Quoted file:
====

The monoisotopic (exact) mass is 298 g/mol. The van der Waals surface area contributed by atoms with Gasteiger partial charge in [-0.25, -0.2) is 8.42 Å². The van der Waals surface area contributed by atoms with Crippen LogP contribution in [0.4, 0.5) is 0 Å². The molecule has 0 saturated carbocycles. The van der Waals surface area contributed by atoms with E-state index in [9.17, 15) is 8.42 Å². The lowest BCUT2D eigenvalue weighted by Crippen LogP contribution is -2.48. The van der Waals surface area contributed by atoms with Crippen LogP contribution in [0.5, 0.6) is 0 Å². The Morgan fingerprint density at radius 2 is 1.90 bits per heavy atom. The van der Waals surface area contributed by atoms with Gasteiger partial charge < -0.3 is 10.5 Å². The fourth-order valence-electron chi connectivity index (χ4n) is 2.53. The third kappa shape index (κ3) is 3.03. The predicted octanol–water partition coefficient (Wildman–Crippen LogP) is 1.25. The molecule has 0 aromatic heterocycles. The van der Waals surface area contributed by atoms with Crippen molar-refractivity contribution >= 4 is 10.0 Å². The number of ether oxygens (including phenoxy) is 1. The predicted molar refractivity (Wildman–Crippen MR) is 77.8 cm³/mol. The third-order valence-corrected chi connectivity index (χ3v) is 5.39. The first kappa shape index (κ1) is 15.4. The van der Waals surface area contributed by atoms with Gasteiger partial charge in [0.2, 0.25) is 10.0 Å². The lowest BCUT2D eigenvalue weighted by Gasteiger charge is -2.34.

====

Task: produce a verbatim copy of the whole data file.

The monoisotopic (exact) mass is 298 g/mol. The van der Waals surface area contributed by atoms with Gasteiger partial charge in [-0.25, -0.2) is 8.42 Å². The van der Waals surface area contributed by atoms with Crippen LogP contribution in [0.4, 0.5) is 0 Å². The molecule has 0 saturated carbocycles. The van der Waals surface area contributed by atoms with E-state index in [9.17, 15) is 8.42 Å². The lowest BCUT2D eigenvalue weighted by Crippen LogP contribution is -2.48. The van der Waals surface area contributed by atoms with Crippen LogP contribution in [0.5, 0.6) is 0 Å². The Morgan fingerprint density at radius 2 is 1.90 bits per heavy atom. The van der Waals surface area contributed by atoms with Gasteiger partial charge < -0.3 is 10.5 Å². The fourth-order valence-electron chi connectivity index (χ4n) is 2.53. The third kappa shape index (κ3) is 3.03. The predicted octanol–water partition coefficient (Wildman–Crippen LogP) is 1.25. The molecule has 0 aromatic heterocycles. The van der Waals surface area contributed by atoms with Crippen molar-refractivity contribution >= 4 is 10.0 Å². The number of ether oxygens (including phenoxy) is 1. The predicted molar refractivity (Wildman–Crippen MR) is 77.8 cm³/mol. The third-order valence-corrected chi connectivity index (χ3v) is 5.39. The first kappa shape index (κ1) is 15.4. The van der Waals surface area contributed by atoms with Gasteiger partial charge in [0.2, 0.25) is 10.0 Å². The lowest BCUT2D eigenvalue weighted by Gasteiger charge is -2.34.